General Troi was a marvelous man who had won many battles in his time for Midgard. He had long, flowing, white hair that went almost down to his feet with dark brown eagle-like eyes that some said stared into your very soul. On his back was always a crimson cape and black clothing underneath and brown shin-high boots that had the tops turned down. In his hand or never far away was his long sword, almost ten feet long. No one else had ever wielded the weapon, much less used it with such grace and stature as the General. Many battles had been won with the wielding of this weapon.
Dante, almost forgetting his manners as a soldier, saluted the great warrior, "Good evening, General."
The caravaneer did the same as Dante; even tough he did not catch on as quickly, "I shall summon the maids to fix up your room, General." He ran to the back of the caravanís line.
"You, soldier," the General addressed Dante, "what is your name?"
Did Danteís ears deceive him? Surely the winner of the Great War was not addressing a lowly soldier.
"Soldier?" General Troi called again.
"Dante," he responded.
"And have you no family name?" General Troi asked.
"I prefer not to use it."
"Understandable. How long have you been a part of Midgardís Grand Army?"
Why was the General making such small talk?
"About a three years now, but it seems like itís been an eternity." Dante tried to select his words carefully.
"And do you enjoy yourself?"
"Itís alright, but it could be better."
"Oh?" the General seemed to find fascinating material in Danteís insipid ramblings.
"I wanted to go to war when I joined. This was back when the Great War was still going on. I was supposed to be sent to the front lines in the final battle. After sitting in a caravan for two weeks, we get to the battle site and the war is over, and almost everyone had gone home."
"What did you do then?" General Troi inquired.
"I was put in patrol, in charge of protecting Midgard-allied cities from any threats from other kingdoms."
"Where are you staying tonight?" the Generalís question was completely off the subject and took Dante aback.
" I donít know. Out here I guess."
"Nonsense. You shall stay in my room. I will remain here with the troops."
Dante was surprised at the Generalís kindness, "I-I donít know, sir."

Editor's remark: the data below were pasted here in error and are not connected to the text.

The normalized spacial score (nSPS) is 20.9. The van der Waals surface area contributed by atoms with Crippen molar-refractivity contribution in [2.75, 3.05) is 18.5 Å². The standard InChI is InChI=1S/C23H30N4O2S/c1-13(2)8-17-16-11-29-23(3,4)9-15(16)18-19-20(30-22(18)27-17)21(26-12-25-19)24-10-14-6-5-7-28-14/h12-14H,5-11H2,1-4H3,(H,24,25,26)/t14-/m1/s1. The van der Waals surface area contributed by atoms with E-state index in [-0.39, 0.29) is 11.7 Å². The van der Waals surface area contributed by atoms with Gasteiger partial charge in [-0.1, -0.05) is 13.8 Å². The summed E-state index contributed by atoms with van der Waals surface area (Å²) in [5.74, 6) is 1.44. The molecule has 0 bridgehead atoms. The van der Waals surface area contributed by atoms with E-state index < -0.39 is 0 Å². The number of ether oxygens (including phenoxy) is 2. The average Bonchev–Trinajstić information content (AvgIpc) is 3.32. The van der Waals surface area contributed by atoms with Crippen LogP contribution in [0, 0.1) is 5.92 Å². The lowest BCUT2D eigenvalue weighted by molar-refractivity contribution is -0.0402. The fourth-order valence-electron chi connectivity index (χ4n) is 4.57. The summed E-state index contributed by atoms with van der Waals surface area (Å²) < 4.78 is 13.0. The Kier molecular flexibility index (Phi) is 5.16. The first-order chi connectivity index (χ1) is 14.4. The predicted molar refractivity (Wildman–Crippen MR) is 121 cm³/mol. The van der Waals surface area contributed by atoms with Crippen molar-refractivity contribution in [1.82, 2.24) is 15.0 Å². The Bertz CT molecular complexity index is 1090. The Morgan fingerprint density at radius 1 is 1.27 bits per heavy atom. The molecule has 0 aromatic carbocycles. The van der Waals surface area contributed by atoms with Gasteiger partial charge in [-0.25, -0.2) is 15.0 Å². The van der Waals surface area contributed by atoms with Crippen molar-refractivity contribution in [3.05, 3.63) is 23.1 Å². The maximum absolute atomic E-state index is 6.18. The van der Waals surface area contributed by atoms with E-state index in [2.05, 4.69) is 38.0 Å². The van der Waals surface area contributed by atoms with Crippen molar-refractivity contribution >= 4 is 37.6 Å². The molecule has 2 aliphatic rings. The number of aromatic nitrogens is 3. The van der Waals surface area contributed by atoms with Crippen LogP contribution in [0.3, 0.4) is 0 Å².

The General grabbed Danteís arm and forcefully led him into the inn. General Troi stopped suddenly and stared at the old elven innkeeper, who in return stared back at the General. The two locked gazes and Dante thought that they knew each other. Just as suddenly, though, the General said, "Where is my room?"
The old manís tan skin turned almost pale and he began to quiver and stammer, "W-Well l-l-let m-me s-s-s-see." He opened his record book with a quickness that deceived his old age and placed his small reading glasses on his nose.
Dante noticed the young woman lying on a bench in the far corner of the room
She wore a thin slip that only reached down to her middle thigh. She had slightly muscular legs, which ended in her small feet. Her crimson-auburn hair draped over firm, round, supple-
"Ah, h-here we a-are," the innkeeper said, bringing Danteís attention back, "Top of the stairs and three rooms down on the right."
"Thank you, sir. Good night." General Troi flashed another glance at the innkeeper when he thought Dante wasnít looking. He brought Dante up to the room with no less amount of force as he had exerted bringing Dante inside the inn. He opened the door to the room and pushed Dante inside.
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|Reviewed by Kip Raney
|I have to agree with john . . . there is not much feeling in this bit that I have read. And it does not give me an overwhelming desire to read more of the story. The language, well, it is very tricky, especially when trying to write in a specific dialect type. I suggest reading the elements of style . . . going over your words with this tiny book in hand will clear up many of the issues that need tended to. But whatever you do, don't give up. There is promise, and I do enjoy a good story in a world never before known. Also, try to cut down using the same word or variant of a word over and over so closely together.|
|Reviewed by john zimmerman
|this needs work:
1. language is stilted
2. you tell rather than show
3. your characters are flat and a tad shopworn
4. point of view?
try rewriting from Dante' s POV, using the active voice and standard english.
tell your story as simply and clearlly as you can...